The Oxford vaccine will be rolled out from January 4 across the country under plans being drawn up by ministers, The Telegraph can reveal.
The Government is aiming for two million people to receive their first dose of either the Oxford vaccine or the Pfizer jab within a fortnight as part of a major ramping up of the inoculation programme.
The Telegraph can also disclose that mass vaccination centres at sports stadiums and conference venues are primed to launch in the second week of January, provided the regulator approves the Oxford-AstraZeneca vaccine within days.


The education secretary has a fight on his hands says the Telegraph.

Gavin Williamson has warned allies he faces an “enormous battle” to keep secondary schools open in January, The Telegraph can reveal.
Officials from Number 10 and the Department for Education are understood to be preparing to hold a crunch meeting Monday after scientists warned that closures may be necessary to slow the spread of the new Covid-19 variant.
It follows reports that the department is fighting to reopen schools under the current staggered timetable from the beginning of next month, but has not ruled out a further delay until January 18.

There will be a ‘crunch’ meeting tomorrow, says the Sun.

EDUCATION Secretary Gavin Williamson has warned he faces an “enormous battle” to keep secondary schools open in January, it was reported.
A crunch meeting between Downing Street and Department of Education officials is due to be held on Monday to decide when schools will open.
It comes after scientists warned the new strain may be more easily spread among younger children.
Mr Williamson is said to have privately expressed concern that so-called Covid “doves” in Government, who are more in favour of restrictions, could close schools.


Meanwhile, thanks to our magnificent armed forces, the road block on the Kent coast has been cleared, says the Mail.

British Army troops came to the rescue of thousands of weary truckers this Christmas as stranded drivers finally started to head home after days of being stuck in their cabs on a Kent airfield.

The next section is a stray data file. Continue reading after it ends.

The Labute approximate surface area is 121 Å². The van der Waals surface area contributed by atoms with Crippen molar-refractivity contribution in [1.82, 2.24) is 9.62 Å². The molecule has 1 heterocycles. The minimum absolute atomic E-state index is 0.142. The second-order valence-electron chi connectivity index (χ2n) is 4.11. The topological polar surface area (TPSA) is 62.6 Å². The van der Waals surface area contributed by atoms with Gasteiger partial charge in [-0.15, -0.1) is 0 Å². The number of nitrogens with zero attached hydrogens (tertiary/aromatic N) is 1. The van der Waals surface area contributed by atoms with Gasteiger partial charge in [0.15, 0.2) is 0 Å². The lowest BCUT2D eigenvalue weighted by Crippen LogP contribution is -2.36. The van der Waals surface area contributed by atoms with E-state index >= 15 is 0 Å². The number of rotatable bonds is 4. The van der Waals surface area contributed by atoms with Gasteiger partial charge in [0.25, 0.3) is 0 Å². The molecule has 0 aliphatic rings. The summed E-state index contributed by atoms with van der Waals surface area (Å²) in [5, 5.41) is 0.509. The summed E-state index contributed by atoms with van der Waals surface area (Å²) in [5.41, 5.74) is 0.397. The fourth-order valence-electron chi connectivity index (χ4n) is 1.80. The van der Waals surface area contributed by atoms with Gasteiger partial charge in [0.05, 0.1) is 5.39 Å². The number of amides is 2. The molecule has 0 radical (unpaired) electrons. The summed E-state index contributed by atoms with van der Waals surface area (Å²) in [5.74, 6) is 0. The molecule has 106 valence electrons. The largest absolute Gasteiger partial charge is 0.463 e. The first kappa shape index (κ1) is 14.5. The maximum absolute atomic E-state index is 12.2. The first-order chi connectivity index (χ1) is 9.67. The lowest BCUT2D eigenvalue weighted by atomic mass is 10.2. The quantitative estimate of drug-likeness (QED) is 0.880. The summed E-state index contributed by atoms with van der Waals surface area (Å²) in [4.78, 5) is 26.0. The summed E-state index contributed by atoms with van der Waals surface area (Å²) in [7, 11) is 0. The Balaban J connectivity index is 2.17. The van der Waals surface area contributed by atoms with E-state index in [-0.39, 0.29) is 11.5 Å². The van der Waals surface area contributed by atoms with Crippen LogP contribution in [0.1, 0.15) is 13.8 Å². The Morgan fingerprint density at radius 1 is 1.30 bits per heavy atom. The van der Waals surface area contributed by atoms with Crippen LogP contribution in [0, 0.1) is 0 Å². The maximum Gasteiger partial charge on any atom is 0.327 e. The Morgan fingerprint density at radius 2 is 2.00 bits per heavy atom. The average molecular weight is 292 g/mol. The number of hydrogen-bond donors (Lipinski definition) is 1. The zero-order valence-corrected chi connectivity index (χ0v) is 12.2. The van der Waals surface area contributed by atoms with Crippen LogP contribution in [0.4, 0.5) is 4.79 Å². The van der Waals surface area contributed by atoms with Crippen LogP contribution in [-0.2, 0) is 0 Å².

The soldiers sacrificed their own time with their families and loved ones to help more than 8,000 drivers get their vehicles on to ferries heading back to Europe.
As these pictures show, the huge queues at Manston airfield on Christms Day, right, were cleared by Boxing Day, far right, as troops processed the lorries that became trapped after France suddenly closed its borders last week.
Last night, several angry truckers blamed French President Emmanuel Macron for the delays, with one accusing him of ‘dirty politics’.

The Telegraph says the blockage was cleared after mass testing.

A backlog of more than 3,000 lorries stranded in Dover on Christmas Day was finally cleared today after 15,000 truckers were tested for coronavirus.
Transport Secretary Grant Shapps announced that by 9am on Boxing Day, all freight drivers had left Manston Airport.
The disused airfield had been used as a testing site for HGV drivers trapped in Kent after France banned all travel from the UK on Tuesday this week.

Dog thefts

Sky News has a worrying story about rogue dog breeders.

Criminal gangs are cashing in on an exploding demand for puppies driven by the pandemic lockdown.
Pedigree dogs are being stolen and used for intensive breeding after prices quadrupled because of the desire for a COVID companion.
Detective Superintendent Neil Austin from the National Police Chiefs’ Council told Sky News: “With more people working from home, the demand for puppies has increased – as has the cost of purchasing a puppy – which has increased from around £500 to more than £2,000.

Print Friendly, PDF & Email